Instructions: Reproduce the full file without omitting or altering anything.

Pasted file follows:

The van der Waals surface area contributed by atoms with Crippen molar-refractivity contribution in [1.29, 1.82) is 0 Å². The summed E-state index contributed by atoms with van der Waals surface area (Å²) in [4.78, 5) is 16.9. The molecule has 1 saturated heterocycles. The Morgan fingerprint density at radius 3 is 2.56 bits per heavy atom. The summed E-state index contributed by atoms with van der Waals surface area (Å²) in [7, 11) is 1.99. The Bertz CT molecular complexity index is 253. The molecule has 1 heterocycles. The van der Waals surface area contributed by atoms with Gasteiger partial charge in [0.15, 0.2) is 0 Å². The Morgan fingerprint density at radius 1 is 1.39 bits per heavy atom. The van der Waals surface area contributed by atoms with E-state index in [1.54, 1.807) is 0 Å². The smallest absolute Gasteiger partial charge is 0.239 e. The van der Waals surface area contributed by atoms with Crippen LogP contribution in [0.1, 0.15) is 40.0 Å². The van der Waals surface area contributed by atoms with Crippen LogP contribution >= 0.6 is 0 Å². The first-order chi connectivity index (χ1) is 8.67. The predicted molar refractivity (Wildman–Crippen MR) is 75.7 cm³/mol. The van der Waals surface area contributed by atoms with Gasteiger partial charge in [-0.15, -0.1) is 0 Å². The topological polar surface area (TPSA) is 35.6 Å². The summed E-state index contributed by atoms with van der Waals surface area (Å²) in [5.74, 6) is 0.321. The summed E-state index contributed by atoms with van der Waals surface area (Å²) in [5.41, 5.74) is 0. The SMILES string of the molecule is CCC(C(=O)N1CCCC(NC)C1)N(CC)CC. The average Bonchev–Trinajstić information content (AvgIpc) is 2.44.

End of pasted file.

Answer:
The van der Waals surface area contributed by atoms with Crippen molar-refractivity contribution in [1.29, 1.82) is 0 Å². The summed E-state index contributed by atoms with van der Waals surface area (Å²) in [4.78, 5) is 16.9. The molecule has 1 saturated heterocycles. The Morgan fingerprint density at radius 3 is 2.56 bits per heavy atom. The summed E-state index contributed by atoms with van der Waals surface area (Å²) in [7, 11) is 1.99. The Bertz CT molecular complexity index is 253. The molecule has 1 heterocycles. The van der Waals surface area contributed by atoms with Gasteiger partial charge in [0.15, 0.2) is 0 Å². The Morgan fingerprint density at radius 1 is 1.39 bits per heavy atom. The van der Waals surface area contributed by atoms with E-state index in [1.54, 1.807) is 0 Å². The smallest absolute Gasteiger partial charge is 0.239 e. The van der Waals surface area contributed by atoms with Crippen LogP contribution in [0.1, 0.15) is 40.0 Å². The van der Waals surface area contributed by atoms with Crippen LogP contribution >= 0.6 is 0 Å². The first-order chi connectivity index (χ1) is 8.67. The predicted molar refractivity (Wildman–Crippen MR) is 75.7 cm³/mol. The van der Waals surface area contributed by atoms with Gasteiger partial charge in [-0.15, -0.1) is 0 Å². The topological polar surface area (TPSA) is 35.6 Å². The summed E-state index contributed by atoms with van der Waals surface area (Å²) in [5.74, 6) is 0.321. The summed E-state index contributed by atoms with van der Waals surface area (Å²) in [5.41, 5.74) is 0. The SMILES string of the molecule is CCC(C(=O)N1CCCC(NC)C1)N(CC)CC. The average Bonchev–Trinajstić information content (AvgIpc) is 2.44.